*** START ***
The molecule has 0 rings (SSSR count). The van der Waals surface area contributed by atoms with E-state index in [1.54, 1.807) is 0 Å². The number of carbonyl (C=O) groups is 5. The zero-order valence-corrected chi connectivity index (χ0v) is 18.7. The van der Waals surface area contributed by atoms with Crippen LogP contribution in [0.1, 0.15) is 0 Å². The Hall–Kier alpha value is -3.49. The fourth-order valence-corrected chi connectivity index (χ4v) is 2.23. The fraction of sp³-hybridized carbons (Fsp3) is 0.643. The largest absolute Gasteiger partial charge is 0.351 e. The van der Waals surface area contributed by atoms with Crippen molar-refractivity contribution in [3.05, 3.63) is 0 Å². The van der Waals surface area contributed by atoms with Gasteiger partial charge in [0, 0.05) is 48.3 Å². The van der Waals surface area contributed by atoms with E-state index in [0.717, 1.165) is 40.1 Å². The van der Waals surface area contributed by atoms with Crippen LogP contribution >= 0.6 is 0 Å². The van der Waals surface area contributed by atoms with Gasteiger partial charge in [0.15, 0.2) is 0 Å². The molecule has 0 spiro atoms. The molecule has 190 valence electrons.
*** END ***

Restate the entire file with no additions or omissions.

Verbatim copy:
The molecule has 0 rings (SSSR count). The van der Waals surface area contributed by atoms with E-state index in [1.54, 1.807) is 0 Å². The number of carbonyl (C=O) groups is 5. The zero-order valence-corrected chi connectivity index (χ0v) is 18.7. The van der Waals surface area contributed by atoms with Crippen LogP contribution in [0.1, 0.15) is 0 Å². The Hall–Kier alpha value is -3.49. The fourth-order valence-corrected chi connectivity index (χ4v) is 2.23. The fraction of sp³-hybridized carbons (Fsp3) is 0.643. The largest absolute Gasteiger partial charge is 0.351 e. The van der Waals surface area contributed by atoms with Crippen molar-refractivity contribution in [3.05, 3.63) is 0 Å². The van der Waals surface area contributed by atoms with Gasteiger partial charge in [0, 0.05) is 48.3 Å². The van der Waals surface area contributed by atoms with E-state index in [0.717, 1.165) is 40.1 Å². The van der Waals surface area contributed by atoms with Crippen LogP contribution >= 0.6 is 0 Å². The van der Waals surface area contributed by atoms with Gasteiger partial charge in [0.15, 0.2) is 0 Å². The molecule has 0 spiro atoms. The molecule has 190 valence electrons.